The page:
- Weinberg, R.A. Oncogenes, antioncogenes, and the molecular bases of multistep carcinogenesis. Cancer Res. 1989, 49, 3713–3721. [Google Scholar]
- Hanahan, D.; Weinberg, R.A. The hallmarks of cancer. Cell 2000, 100, 57–70. [Google Scholar] [CrossRef]
- Hanahan, D.; Weinberg, R.A. Hallmarks of cancer: The next generation. Cell 2011, 144, 646–674. [Google Scholar] [CrossRef]
- Albini, A.; Sporn, M.B. The tumour microenvironment as a target for chemoprevention. Nat. Rev. Cancer 2007, 7, 139–147. [Google Scholar]
- Egeblad, M.; Nakasone, E.S.; Werb, Z. Tumors as organs: Complex tissues that interface with the entire organism. Dev. Cell 2010, 18, 884–901. [Google Scholar] [CrossRef]
- Mueller, M.M.; Fusenig, N.E. Friends or foes—bipolar effects of the tumour stroma in cancer. Nat. Rev. Cancer 2004, 4, 839–849. [Google Scholar] [CrossRef]
- Joyce, J.A. Therapeutic targeting of the tumor microenvironment. Cancer Cell 2005, 7, 513–520. [Google Scholar] [CrossRef]
- O’Brien, L.E.; Zegers, M.M.; Mostov, K.E. Opinion: Building epithelial architecture: Insights from three-dimensional culture models. Nat. Rev. Mol. Cell Biol. 2002, 3, 531–537. [Google Scholar] [CrossRef]
- Bissell, M.J.; Weaver, V.M.; Lelievre, S.A.; Wang, F.; Petersen, O.W.; Schmeichel, K.L. Tissue structure, nuclear organization, and gene expression in normal and malignant breast. Cancer Res. 1999, 59, 1757s–1763s. [Google Scholar]
- Kalluri, R.; Zeisberg, M. Fibroblasts in cancer. Nat. Rev. Cancer 2006, 6, 392–401. [Google Scholar] [CrossRef]
- Allavena, P.; Mantovani, A. Immunology in the clinic review series; focus on cancer: Tumour-associated macrophages: Undisputed stars of the inflammatory tumour microenvironment. Clin. Exp. Immunol. 2012, 167, 195–205. [Google Scholar] [CrossRef]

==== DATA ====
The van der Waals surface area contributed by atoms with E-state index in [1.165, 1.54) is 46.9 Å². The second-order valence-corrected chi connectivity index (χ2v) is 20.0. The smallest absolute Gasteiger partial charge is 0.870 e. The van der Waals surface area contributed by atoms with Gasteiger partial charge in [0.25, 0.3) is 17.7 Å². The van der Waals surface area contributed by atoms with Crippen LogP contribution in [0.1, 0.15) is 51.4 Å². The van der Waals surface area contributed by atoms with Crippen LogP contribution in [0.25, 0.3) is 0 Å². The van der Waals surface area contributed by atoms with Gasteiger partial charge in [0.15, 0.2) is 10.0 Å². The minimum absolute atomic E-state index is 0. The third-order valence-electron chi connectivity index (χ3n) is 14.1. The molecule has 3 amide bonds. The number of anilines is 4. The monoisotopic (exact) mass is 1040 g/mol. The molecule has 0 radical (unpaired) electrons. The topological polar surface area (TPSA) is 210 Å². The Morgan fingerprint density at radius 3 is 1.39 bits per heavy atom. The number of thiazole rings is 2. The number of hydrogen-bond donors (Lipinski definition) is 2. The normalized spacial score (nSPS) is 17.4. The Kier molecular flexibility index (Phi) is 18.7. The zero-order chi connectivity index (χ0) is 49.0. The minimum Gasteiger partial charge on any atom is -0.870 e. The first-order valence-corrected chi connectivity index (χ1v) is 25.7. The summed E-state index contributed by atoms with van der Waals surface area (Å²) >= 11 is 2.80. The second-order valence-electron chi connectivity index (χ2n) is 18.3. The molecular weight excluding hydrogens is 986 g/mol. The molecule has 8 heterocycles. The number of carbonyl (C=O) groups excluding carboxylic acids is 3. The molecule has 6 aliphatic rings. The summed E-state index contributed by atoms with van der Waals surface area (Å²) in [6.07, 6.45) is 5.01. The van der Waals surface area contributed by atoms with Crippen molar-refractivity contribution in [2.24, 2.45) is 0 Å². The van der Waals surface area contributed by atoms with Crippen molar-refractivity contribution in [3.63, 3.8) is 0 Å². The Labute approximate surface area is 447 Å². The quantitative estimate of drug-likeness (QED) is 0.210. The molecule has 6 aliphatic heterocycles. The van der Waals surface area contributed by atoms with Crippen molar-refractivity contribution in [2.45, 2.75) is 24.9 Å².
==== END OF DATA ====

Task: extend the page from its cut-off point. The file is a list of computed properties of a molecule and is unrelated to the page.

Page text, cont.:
- Coussens, L.M.; Raymond, W.W.; Bergers, G.; Laig-Webster, M.; Behrendtsen, O.; Werb, Z.; Caughey, G.H.; Hanahan, D. Inflammatory mast cells up-regulate angiogenesis during squamous epithelial carcinogenesis. Genes Dev. 1999, 13, 1382–1397. [Google Scholar] [CrossRef]
- Gabrilovich, D.I.; Nagaraj, S. Myeloid-derived suppressor cells as regulators of the immune system. Nat. Rev. Immunol. 2009, 9, 162–174. [Google Scholar] [CrossRef]
- Allavena, P.; Germano, G.; Marchesi, F.; Mantovani, A. Chemokines in cancer related inflammation. Exp. Cell Res. 2011, 317, 664–673. [Google Scholar] [CrossRef]
- Mantovani, A. Molecular pathways linking inflammation and cancer. Curr. Mol. Med. 2010, 10, 369–373. [Google Scholar] [CrossRef]
- Germano, G.; Mantovani, A.; Allavena, P. Targeting of the innate immunity/inflammation as complementary anti-tumor therapies. Ann. Med. 2011, 43, 581–593. [Google Scholar] [CrossRef]
- Paszek, M.J.; Zahir, N.; Johnson, K.R.; Lakins, J.N.; Rozenberg, G.I.; Gefen, A.; Reinhart-King, C.A.; Margulies, S.S.; Dembo, M.; Boettiger, D.; et al. Tensional homeostasis and the malignant phenotype. Cancer Cell 2005, 8, 241–254. [Google Scholar]